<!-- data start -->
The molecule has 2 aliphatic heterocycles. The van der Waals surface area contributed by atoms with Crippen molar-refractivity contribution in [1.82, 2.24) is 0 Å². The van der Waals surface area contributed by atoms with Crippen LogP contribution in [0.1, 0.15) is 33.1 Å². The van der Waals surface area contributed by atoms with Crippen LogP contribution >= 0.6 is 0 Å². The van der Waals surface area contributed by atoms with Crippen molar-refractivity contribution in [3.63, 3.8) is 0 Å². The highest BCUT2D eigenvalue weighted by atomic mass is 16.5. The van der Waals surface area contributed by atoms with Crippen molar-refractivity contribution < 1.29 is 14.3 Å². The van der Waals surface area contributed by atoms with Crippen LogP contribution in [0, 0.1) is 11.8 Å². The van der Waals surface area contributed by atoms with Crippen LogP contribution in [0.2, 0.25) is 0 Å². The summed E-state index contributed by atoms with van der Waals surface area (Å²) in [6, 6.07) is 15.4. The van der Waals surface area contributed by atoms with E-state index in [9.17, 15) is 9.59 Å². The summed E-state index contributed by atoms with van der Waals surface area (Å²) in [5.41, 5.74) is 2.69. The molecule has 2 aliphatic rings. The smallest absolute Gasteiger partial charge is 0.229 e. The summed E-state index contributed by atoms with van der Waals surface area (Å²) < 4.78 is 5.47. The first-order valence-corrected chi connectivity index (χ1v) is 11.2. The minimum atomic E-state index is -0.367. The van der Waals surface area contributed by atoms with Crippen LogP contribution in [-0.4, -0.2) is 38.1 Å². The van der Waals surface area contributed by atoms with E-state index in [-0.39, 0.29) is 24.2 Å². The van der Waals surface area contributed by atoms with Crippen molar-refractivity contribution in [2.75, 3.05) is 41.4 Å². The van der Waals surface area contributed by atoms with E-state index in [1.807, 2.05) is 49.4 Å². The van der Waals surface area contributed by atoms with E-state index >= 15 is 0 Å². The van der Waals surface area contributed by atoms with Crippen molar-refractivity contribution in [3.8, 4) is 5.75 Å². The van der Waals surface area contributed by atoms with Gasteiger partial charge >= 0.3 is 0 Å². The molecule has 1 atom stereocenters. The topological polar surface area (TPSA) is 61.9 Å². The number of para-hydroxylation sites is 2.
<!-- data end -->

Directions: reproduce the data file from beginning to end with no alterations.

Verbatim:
The molecule has 2 aliphatic heterocycles. The van der Waals surface area contributed by atoms with Crippen molar-refractivity contribution in [1.82, 2.24) is 0 Å². The van der Waals surface area contributed by atoms with Crippen LogP contribution in [0.1, 0.15) is 33.1 Å². The van der Waals surface area contributed by atoms with Crippen LogP contribution >= 0.6 is 0 Å². The van der Waals surface area contributed by atoms with Crippen molar-refractivity contribution in [3.63, 3.8) is 0 Å². The highest BCUT2D eigenvalue weighted by atomic mass is 16.5. The van der Waals surface area contributed by atoms with Crippen molar-refractivity contribution < 1.29 is 14.3 Å². The van der Waals surface area contributed by atoms with Crippen LogP contribution in [0, 0.1) is 11.8 Å². The van der Waals surface area contributed by atoms with Crippen LogP contribution in [0.2, 0.25) is 0 Å². The summed E-state index contributed by atoms with van der Waals surface area (Å²) in [6, 6.07) is 15.4. The van der Waals surface area contributed by atoms with E-state index in [9.17, 15) is 9.59 Å². The summed E-state index contributed by atoms with van der Waals surface area (Å²) in [5.41, 5.74) is 2.69. The molecule has 2 aliphatic rings. The smallest absolute Gasteiger partial charge is 0.229 e. The summed E-state index contributed by atoms with van der Waals surface area (Å²) < 4.78 is 5.47. The first-order valence-corrected chi connectivity index (χ1v) is 11.2. The minimum atomic E-state index is -0.367. The van der Waals surface area contributed by atoms with Crippen LogP contribution in [-0.4, -0.2) is 38.1 Å². The van der Waals surface area contributed by atoms with E-state index in [-0.39, 0.29) is 24.2 Å². The van der Waals surface area contributed by atoms with Crippen molar-refractivity contribution in [2.75, 3.05) is 41.4 Å². The van der Waals surface area contributed by atoms with E-state index in [1.807, 2.05) is 49.4 Å². The van der Waals surface area contributed by atoms with E-state index >= 15 is 0 Å². The van der Waals surface area contributed by atoms with Crippen molar-refractivity contribution in [3.8, 4) is 5.75 Å². The van der Waals surface area contributed by atoms with Gasteiger partial charge >= 0.3 is 0 Å². The molecule has 1 atom stereocenters. The topological polar surface area (TPSA) is 61.9 Å². The number of para-hydroxylation sites is 2.